Sales of unlicensed THC products continue to cause concern among state officials
Attorney General William Tong said this week that sales of over-the-counter THC products are unsafe, unregulated and must be reported to authorities.
“This product likely violates several of our packaging and advertising provisions and may be in violation of Connecticut’s unfair trade practices law,” Tong said in a statement. “Furthermore, selling cannabis without a license is a criminal offence. Anyone seeing these products for sale should contact both the Attorney General’s office and local law enforcement.
The state has not yet licensed any retailers for the sale of adult recreational cannabis, but expects to do so by the end of the year.
The Record-Journal found two CBD, vape and tobacco shops in Meriden and one in Wallingford retailing delta-8 and delta-9 THC in gummies and rolled joints. THC is the psychoactive ingredient found in cannabis.
Product names included Caviar Kush and Peachie O’s with brightly colored candy-like packaging. Other similar products were in plain packaging. None contained lot numbers or a list of ingredients. Tong released his statement after seeing a photo of a sample purchased by the Record-Journal in downtown Meriden this week.
Local store owners, however, said they did not believe it was illegal to retail the products.
Two owners defended their sales by citing the 2018 Farm Bill that legalized the sale of hemp products as long as they contained less than 0.3% THC on a dry weight basis. One shop owner said the average 10-15% THC in products is significantly lower than the dispensary average of 25-30%.
Most products are a combination of delta-8 and delta-9 THC which is derived from the hemp plant in a THC extraction process. The combined weight of the products can result in a THC volume greater than 0.3%.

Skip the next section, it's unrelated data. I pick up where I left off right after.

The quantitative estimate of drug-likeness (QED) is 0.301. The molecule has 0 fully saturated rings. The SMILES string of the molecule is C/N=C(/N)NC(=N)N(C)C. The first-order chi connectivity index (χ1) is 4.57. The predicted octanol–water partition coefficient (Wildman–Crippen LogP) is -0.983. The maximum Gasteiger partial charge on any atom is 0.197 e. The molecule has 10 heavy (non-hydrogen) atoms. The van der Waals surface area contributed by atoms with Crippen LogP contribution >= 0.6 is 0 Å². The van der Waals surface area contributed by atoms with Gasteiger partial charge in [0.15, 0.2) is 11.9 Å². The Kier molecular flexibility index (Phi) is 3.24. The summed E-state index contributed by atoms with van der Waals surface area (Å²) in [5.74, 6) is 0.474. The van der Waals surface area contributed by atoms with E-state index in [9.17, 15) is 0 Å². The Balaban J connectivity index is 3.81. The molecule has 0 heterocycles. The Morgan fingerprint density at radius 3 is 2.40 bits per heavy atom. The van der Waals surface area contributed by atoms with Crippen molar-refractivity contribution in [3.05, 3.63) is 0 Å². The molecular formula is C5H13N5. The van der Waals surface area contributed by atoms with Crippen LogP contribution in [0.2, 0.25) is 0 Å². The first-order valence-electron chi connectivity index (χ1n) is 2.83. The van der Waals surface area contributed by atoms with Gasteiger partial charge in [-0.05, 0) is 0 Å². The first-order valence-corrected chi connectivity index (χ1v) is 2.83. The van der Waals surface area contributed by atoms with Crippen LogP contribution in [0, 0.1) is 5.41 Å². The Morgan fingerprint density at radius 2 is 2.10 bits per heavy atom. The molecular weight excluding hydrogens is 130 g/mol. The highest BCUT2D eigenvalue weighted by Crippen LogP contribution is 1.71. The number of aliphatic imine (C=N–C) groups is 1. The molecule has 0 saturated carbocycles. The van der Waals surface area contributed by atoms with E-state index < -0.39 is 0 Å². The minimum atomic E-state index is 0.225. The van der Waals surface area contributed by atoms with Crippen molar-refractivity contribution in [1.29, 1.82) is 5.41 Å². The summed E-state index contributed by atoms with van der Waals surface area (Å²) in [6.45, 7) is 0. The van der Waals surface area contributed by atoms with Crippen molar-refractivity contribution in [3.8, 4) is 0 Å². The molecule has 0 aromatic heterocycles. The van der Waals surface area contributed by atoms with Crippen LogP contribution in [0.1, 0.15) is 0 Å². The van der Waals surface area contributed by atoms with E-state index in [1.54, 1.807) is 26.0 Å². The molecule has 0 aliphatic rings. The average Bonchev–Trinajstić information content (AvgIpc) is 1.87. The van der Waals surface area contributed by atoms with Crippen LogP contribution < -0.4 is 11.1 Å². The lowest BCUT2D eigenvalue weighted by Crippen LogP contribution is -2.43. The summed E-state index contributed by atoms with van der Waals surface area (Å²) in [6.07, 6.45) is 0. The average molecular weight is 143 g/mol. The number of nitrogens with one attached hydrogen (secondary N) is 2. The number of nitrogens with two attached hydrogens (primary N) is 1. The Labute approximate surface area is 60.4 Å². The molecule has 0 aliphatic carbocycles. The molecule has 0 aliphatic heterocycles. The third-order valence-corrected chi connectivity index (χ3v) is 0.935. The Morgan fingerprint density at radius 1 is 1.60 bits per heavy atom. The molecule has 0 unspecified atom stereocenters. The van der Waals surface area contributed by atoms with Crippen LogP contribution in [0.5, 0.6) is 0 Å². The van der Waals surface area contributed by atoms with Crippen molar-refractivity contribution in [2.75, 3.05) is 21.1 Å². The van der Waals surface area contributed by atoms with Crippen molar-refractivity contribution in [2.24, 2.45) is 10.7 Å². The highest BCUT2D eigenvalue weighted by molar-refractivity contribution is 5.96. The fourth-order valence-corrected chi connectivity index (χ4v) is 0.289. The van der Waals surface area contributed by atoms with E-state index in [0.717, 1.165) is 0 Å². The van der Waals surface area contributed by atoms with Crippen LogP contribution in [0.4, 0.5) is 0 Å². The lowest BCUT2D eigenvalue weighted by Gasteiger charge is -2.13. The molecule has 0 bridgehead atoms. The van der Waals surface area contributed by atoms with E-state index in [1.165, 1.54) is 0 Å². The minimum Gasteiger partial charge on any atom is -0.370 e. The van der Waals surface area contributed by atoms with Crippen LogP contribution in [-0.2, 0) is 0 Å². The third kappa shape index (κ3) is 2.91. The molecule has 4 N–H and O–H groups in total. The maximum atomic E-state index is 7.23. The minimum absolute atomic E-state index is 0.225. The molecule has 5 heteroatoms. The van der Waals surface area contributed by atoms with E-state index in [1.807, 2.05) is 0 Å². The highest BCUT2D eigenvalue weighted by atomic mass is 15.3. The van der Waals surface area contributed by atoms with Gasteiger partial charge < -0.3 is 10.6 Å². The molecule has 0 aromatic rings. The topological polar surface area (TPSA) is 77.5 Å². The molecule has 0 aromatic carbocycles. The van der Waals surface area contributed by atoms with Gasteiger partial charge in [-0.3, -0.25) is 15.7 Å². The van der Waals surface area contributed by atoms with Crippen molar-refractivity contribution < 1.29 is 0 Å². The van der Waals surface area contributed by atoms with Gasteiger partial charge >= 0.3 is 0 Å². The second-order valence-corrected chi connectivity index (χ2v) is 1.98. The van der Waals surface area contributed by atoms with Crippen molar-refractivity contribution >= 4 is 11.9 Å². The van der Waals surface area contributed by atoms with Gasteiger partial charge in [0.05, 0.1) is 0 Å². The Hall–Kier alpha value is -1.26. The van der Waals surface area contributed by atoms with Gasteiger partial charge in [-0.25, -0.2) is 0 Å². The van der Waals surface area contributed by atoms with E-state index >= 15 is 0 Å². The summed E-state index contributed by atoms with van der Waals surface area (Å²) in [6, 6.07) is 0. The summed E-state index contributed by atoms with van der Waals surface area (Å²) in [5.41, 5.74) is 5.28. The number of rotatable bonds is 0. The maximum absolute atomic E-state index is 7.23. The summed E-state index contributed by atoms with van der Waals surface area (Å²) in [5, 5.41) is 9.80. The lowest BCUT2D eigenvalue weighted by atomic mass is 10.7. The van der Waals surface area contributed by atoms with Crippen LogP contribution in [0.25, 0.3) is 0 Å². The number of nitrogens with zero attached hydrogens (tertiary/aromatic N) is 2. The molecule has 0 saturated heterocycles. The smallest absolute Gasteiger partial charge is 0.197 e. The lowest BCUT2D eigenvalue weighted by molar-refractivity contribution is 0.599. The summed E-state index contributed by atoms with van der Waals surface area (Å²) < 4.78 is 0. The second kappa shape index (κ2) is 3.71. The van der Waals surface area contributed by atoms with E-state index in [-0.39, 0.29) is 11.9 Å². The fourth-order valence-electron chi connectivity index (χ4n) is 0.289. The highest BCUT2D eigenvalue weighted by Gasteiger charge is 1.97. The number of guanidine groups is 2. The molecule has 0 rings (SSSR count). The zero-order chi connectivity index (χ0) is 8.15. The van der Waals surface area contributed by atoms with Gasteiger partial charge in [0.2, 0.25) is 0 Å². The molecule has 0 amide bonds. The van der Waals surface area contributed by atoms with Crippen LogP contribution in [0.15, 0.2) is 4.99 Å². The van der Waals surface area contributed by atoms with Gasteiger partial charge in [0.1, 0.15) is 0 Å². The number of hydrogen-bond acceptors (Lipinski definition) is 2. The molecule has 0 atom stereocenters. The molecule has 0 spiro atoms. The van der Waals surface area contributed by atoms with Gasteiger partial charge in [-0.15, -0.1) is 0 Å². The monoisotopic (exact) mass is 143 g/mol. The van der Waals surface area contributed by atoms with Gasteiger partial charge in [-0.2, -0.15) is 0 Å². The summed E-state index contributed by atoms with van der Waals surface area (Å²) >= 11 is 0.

Just like with conventional THC, these products vary in strength. Some touted THC content as high as 600 milligrams in a five-pack of gummies that sold over the counter in Meriden for $20.
The state Department of Consumer Protection issues vaping accessory licenses to vape and tobacco stores. The department is also working on a lottery system to grant dispensary and cultivation licenses to operators of the adult-use marijuana program.
When shown a photo of a packet of gum purchased in downtown Meriden this week, DCP officials said it does not regulate companies that do not obtain licenses through the department. However, a department spokeswoman shared Tong’s concerns about the packaging.
“There are strict packaging requirements for adult and medical marijuana products sold by licensees in Connecticut,” DCP spokeswoman Kaitlyn Krasselt said. “The packaging in the photo does not appear to meet these requirements.”
Unlike products sold at dispensaries, delta-8 and -9 products often do not contain lot numbers or ingredient lists designed to tell consumers what they are ingesting. It is also unclear whether age restrictions are enforced.
Delta-8 THC is regulated in Connecticut, so you can only buy it from licensed cannabis retailers. The state passed Bill 1201 last year, which legalizes cannabis for adult use and adds delta-8 to the definition of THC and marijuana.
Last year, the city of Wallingford banned all local production and sale of cannabis. State Rep. Craig Fishbein, R-Wallingford, who is also an elected alderman in Wallingford, was unaware of illicit retail sales of THC products in Wallingford and Meriden, but said he warned against this possibility during the debate on recreational marijuana.